On This Day (USA) - 11 March

The Macra Terror: Episode 1 premiered on BBC One in 1967 at 5:51pm GMT, watched by 8.00 million viewers.

The TARDIS arrives at a human colony where everyone appears happy. However, one citizen claims to have seen something terrible and the Doctor is eager to find out what it is.

The Sea Devils: Episode Three premiered on BBC One in 1972 at 5:49pm GMT, watched by 8.30 million viewers.

Jo attempts to rescue the Doctor who is being held prisoner by the Master and Trenchard. The Master plans to summon the Sea Devils from beneath the waves.

The Invasion of Time: Part Six premiered on BBC One in 1978 at 6:25pm GMT, watched by 9.80 million viewers.

John Barrowman was 55 - 95 credits, including Captain Jack Harkness in The Empty Child / The Doctor Dances

John Barrowman is best known in the UK for his role as Captain Jack Harkness in  Doctor Who and the spin off Torchwood. His first appearance as Harkness was in the two-part story "The Empty Child"/"The Doctor Dances", going on to appear in the next three episodes, "Boom Town", "Bad Wolf" and "The Parting of the Ways". The character of Captain Jack Harkness became so popular, he was given his own show. Torchwood, which premiered in 2006.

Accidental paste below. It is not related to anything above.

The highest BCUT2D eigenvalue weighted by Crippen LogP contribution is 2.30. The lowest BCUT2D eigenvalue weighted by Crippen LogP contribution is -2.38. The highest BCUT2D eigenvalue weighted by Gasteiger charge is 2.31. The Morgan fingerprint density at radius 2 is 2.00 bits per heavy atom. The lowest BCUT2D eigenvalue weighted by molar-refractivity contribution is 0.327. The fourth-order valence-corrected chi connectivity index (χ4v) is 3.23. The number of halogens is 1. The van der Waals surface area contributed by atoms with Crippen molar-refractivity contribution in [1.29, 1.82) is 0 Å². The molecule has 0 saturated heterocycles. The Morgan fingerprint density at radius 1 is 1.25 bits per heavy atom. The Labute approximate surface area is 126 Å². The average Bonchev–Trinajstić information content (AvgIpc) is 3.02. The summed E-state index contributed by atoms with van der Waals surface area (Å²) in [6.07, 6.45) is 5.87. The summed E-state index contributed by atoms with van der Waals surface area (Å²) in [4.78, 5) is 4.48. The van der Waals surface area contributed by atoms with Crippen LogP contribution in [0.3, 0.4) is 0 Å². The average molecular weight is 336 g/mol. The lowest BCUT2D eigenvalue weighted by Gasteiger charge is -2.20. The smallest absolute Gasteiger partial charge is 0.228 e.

John Barrowman was born in the Mount Vernon area of Glasgow. He lived in the city for the first eight years of his life where his mother was a singer and  his father was employed by the Caterpillar heavy machinery company in Uddingston. In 1976, his father's company relocated the family to Aurora, Illinois in the United States, where his father managed the Caterpillar tractor factory. 

As a freshman, Barrowman won parts in several musical productions and from 1983 to 1985 he performed in Hello, Dolly!, Oliver!, Camelot, Li'l Abner and Anything Goes. After he graduated from high school, he moved to San Diego, California to study performing arts at the United States International University (USIU). As part of an exchange programme, he returned to the United Kingdom, in 1989, to study William Shakespeare for six months.